Magnesium plays a role in directing your bones to absorb calcium, instead of storing it in soft tissues. Magnesium is also responsible for converting vitamin D into its active form to facilitate calcium absorption (6).
Vitamin K supports bone mineral density, and is involved in the activation of vitamin D, working synergistically with magnesium (7).
Zinc is an essential mineral required for normal bone growth and maintenance (8).
Vitamin C is another nutrient necessary for maintaining bone health. It plays a role in collagen production in bone matrix, and neutralizes free radicals which are detrimental to bone health (9).
Vitamin D is required to effectively absorb calcium from the gut, and it also plays a role in phosphorus absorption. Without enough vitamin D, humans can suffer from rickets, a disease where the bones become brittle, thin, and misshapen.
Building Bone Naturally
Aside from a healthy diet and optimizing bone building nutrients, a few key lifestyle habits can also help you build and maintain healthy bones.
Strength training–meaning not just walking or doing yoga–can prevent osteoporosis and even help rebuild bone (10). Numerous studies show that using free weights, machines, or doing floor exercises is beneficial in building not only muscle, but bone as well.
In addition, it’s imperative to kick habits like smoking or excessive alcohol use, which can rapidly accelerate bone loss and slow bone regrowth, even in your 20s, and 30s.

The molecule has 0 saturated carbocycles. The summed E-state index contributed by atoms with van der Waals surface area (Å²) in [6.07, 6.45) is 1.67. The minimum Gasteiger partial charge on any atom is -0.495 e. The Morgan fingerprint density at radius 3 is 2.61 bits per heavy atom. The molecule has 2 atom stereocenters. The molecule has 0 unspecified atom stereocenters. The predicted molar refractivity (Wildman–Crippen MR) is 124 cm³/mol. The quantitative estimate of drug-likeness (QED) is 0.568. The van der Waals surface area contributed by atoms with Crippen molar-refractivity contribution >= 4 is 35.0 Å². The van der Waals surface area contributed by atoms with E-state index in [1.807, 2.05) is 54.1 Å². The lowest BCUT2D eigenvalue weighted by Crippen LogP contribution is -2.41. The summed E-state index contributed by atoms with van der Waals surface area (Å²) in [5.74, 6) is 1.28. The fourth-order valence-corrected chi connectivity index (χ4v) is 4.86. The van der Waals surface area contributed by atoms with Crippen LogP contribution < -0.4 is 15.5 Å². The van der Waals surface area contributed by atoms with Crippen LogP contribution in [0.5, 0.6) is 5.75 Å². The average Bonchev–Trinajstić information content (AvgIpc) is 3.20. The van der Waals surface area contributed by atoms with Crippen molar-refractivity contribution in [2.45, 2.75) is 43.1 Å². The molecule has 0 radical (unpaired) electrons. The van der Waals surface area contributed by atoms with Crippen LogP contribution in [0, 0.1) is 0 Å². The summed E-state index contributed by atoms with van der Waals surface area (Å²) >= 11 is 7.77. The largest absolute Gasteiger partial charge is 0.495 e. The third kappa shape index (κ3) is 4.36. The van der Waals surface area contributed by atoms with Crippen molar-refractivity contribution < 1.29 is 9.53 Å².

Foods for Healthy Bones
A healthy, well-rounded diet with plenty of animal proteins, healthy fats, and nutrient-dense veggies is the most beneficial for supporting bone density and preventing osteoporosis. Here are helpful foods for preventing osteoporosis:
|For calcium:KaleSpinachArugulaYogurt or kefirRaw milkSardines||For Vitamin D:Fatty fish, such as salmon, sardines, herring, mackerelGrass-fed beefLiverEgg yolks||For magnesiumChia seeds and pumpkin seedsDark chocolate (>70% cacao)Grass-fed beefGreensAlmondsAvocadosBlack beans||For zinc:Grass-fed red meatPumpkin seedsOystersSprouted or fermented lentilsHemp seedsCashews|
Your Bone Health is in Your Hands with Integrative Medicine
Your integrative medicine doctor will evaluate your bone density, and help you build tools to protect the health of your bones.
Because bone density is heavily influenced by lifestyle and dietary factors, changes in these areas have the biggest impact over the long term. Your team of integrative providers will work with you to develop functional solutions like increasing bone-building nutrients, strength-training exercises, and leveraging the right supplements for bone health if necessary.